Preventing electoral interference – the next frontier for the National Cyber Directorate?

Even in cases where the interference operation was either unsuccessful or did not take place at all, the mere possibility of such influence becomes a polarizing point in and of itself.

Israel elections:time to vote. (photo credit: REUTERS)
Israel elections:time to vote.
(photo credit: REUTERS)
In recent years, the threat of foreign interference in elections by governmental and non-governmental actors alike became prominent in public discourse due to the alleged actions taken by Russians and others in various Western election campaigns, such as the 2016 US presidential elections. Such interferences, or “influence operations,” are not limited to the formal election period itself; they are often preceded by the lengthy establishment of large networks for message dissemination and resonance.
Even in cases where the interference operation was either unsuccessful or did not take place at all, the mere possibility of such influence becomes a polarizing point in and of itself. The threat of electoral interference should therefore be avoided, especially in contested societies like Israel, necessitating the appointment of a national authority tasked with the observation, disruption and prevention of influence operations.
Although Israeli decision-makers are demonstrating growing awareness of this threat, they have yet to agree on the agency to which this responsibility should be assigned. Subsequently, an ad hoc “special elections team” had to be set up in preparation for the September 2019 elections. The team was led by the National Cyber Directorate, and included members of various security agencies, as well as the Justice Ministry. It only functioned during the formal elections period, and focused solely on potential technological disruptions, leaving influence operations outside its scope.
The absence of clearly assigned tasks and responsibilities for facing the threat – in spite of growing recognition of its importance – may be compared to Israel’s “homeland security” situation until the mid-1970s. Despite growing numbers and severity of Palestinian terrorist attacks throughout the late 1960s and early 1970s, the Israeli government neither assigned clear responsibility nor allocated resources for dealing with this threat.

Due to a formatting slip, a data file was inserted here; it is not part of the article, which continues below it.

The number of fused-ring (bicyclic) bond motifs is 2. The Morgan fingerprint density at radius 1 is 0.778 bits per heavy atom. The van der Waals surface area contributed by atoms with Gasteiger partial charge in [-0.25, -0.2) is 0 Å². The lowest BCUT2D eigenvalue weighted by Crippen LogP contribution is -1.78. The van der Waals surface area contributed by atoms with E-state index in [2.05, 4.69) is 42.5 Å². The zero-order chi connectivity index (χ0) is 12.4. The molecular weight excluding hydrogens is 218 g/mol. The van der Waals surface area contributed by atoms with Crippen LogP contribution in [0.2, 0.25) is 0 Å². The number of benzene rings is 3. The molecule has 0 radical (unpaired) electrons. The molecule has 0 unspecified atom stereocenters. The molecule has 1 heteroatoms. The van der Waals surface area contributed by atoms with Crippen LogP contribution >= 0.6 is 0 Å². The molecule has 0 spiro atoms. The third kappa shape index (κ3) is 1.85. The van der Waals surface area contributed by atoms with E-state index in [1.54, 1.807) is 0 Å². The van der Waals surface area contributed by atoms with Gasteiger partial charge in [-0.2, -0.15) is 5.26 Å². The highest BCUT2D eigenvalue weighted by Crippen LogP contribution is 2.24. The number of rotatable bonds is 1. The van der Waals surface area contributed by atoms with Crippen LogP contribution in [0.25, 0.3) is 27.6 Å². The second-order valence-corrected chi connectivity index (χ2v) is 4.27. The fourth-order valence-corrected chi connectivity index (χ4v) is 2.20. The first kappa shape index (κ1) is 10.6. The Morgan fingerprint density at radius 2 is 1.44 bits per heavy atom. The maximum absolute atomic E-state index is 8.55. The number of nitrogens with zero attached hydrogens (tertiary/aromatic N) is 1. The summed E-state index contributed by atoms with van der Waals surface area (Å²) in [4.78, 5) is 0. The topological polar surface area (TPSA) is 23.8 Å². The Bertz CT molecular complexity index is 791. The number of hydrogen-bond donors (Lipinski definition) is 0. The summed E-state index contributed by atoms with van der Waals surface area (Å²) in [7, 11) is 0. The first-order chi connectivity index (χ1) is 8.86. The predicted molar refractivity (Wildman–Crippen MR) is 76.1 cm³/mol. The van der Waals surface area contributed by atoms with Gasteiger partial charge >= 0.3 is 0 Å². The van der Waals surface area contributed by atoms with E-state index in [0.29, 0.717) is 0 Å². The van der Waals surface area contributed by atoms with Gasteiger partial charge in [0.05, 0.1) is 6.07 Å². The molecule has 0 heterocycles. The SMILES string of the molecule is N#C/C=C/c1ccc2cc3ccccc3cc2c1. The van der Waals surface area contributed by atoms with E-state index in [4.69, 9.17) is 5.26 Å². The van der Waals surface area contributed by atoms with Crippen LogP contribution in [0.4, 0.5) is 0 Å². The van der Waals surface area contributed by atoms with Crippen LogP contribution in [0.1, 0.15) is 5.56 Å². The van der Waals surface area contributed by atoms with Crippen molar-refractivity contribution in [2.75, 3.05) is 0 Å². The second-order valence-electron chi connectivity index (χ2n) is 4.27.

It was only when the ad hoc arrangements, such as sending non-specialized military units to hostage-rescuing operations, failed miserably in the Ma’alot massacre (May 1974) that Israel’s government assigned comprehensive homeland security responsibilities to the police, and provided the resources necessary to face the threat, such as the establishment of a specialized counter-terrorism unit (Yamam).
There is no need to wait for the cyber equivalent of the early 1970s terrorist attacks in order to counter the threat of interference operations. The Israeli government has already taken some steps toward assigning comprehensive responsibilities, as well as building expertise and capabilities, for the technological dimensions of cyberthreats. It has established the National Cyber Directorate as a policy apparatus and its Computer Emergency Response Team (CERT) as its operational arm.
The National CERT in Beersheba, which may be defined as the national “cyberops center” – is an organizational solution that faces the constantly changing nature of cybercrimes and terrorism threatening national, private and non-governmental organizations. It does not limit itself to monitoring threats and disseminating information but takes a proactive approach to managing cyber-incidents. Organizations of national importance, including private companies, receive support from the CERT response team, helping them to promptly return to full business continuity.
IT IS reasonable, therefore, to task the National Cyber Directorate with the formal responsibility of developing and coordinating the implementation of a counter influence operations policy. The CERT is exactly the place where the expertise and capabilities required for monitoring and disrupting such interferences should be developed. Except instead of only furthering the nation’s preparation for potential cyber threats from a technological perspective, the National Cyber Directorate and CERT must also address the thus-far neglected cyber-consciousness and cognitive aspects.
Such an approach could, perhaps, be based on the model of the energy-focused sectorial cybernetic centre in the CERT. This is one of the few, in the world that monitor electricity producing organizations in real-time, as well as gas and water providers. It enjoys a unique governance arrangement whereby the National Infrastructure, Energy and Water Ministry is guided by the National Cyber Directorate but independent in its actions. Once an ‘unusual’ event is identified, the CERT provides specialized assistance.
A similar arrangement could certainly apply to the threat of influence operations, whereby the National Cyber Directorate would provide guidance to media, parties, academic and other organizations on how to identify and disrupt influence operations, as well as proactive support countering the threat once an interference attempt is indeed identified via a specialized CERT centre.
As with many emerging security threats in the past, Israel will someday face and develop an innovative response to influence operations. The only question is: Will the Start-up Nation wait for a cyber-Yom Kippur before acting, or be proactive for a change?
The writer is a research fellow at the University of Applied Sciences for Public Administration in Bavaria (HföD), and visiting researcher at the University of Bamberg.